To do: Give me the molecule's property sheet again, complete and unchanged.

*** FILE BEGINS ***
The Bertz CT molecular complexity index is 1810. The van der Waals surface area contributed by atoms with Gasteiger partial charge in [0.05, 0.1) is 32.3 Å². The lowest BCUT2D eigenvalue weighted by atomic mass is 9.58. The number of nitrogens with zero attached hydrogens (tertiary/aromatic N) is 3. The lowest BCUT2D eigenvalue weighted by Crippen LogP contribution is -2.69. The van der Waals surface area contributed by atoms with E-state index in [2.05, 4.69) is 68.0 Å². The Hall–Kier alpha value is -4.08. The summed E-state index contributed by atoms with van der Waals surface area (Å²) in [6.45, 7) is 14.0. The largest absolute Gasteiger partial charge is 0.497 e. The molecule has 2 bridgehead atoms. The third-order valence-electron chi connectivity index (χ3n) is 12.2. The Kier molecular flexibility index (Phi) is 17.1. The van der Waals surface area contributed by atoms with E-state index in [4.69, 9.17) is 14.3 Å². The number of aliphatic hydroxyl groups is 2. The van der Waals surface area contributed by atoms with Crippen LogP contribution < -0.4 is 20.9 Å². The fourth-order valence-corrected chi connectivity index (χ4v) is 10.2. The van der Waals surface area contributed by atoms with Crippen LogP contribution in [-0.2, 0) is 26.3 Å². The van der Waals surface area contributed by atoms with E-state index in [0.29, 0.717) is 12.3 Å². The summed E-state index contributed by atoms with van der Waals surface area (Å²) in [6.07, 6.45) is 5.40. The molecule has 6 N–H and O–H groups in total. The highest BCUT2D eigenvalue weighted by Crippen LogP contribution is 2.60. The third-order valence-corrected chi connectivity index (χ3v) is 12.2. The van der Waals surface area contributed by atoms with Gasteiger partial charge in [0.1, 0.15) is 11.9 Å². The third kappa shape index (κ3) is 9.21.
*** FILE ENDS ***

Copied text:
The Bertz CT molecular complexity index is 1810. The van der Waals surface area contributed by atoms with Gasteiger partial charge in [0.05, 0.1) is 32.3 Å². The lowest BCUT2D eigenvalue weighted by atomic mass is 9.58. The number of nitrogens with zero attached hydrogens (tertiary/aromatic N) is 3. The lowest BCUT2D eigenvalue weighted by Crippen LogP contribution is -2.69. The van der Waals surface area contributed by atoms with E-state index in [2.05, 4.69) is 68.0 Å². The Hall–Kier alpha value is -4.08. The summed E-state index contributed by atoms with van der Waals surface area (Å²) in [6.45, 7) is 14.0. The largest absolute Gasteiger partial charge is 0.497 e. The molecule has 2 bridgehead atoms. The third-order valence-electron chi connectivity index (χ3n) is 12.2. The Kier molecular flexibility index (Phi) is 17.1. The van der Waals surface area contributed by atoms with E-state index in [4.69, 9.17) is 14.3 Å². The number of aliphatic hydroxyl groups is 2. The van der Waals surface area contributed by atoms with Crippen LogP contribution < -0.4 is 20.9 Å². The fourth-order valence-corrected chi connectivity index (χ4v) is 10.2. The van der Waals surface area contributed by atoms with Crippen LogP contribution in [-0.2, 0) is 26.3 Å². The van der Waals surface area contributed by atoms with E-state index in [0.29, 0.717) is 12.3 Å². The summed E-state index contributed by atoms with van der Waals surface area (Å²) in [6.07, 6.45) is 5.40. The molecule has 6 N–H and O–H groups in total. The highest BCUT2D eigenvalue weighted by Crippen LogP contribution is 2.60. The third-order valence-corrected chi connectivity index (χ3v) is 12.2. The van der Waals surface area contributed by atoms with Gasteiger partial charge in [0.1, 0.15) is 11.9 Å². The third kappa shape index (κ3) is 9.21.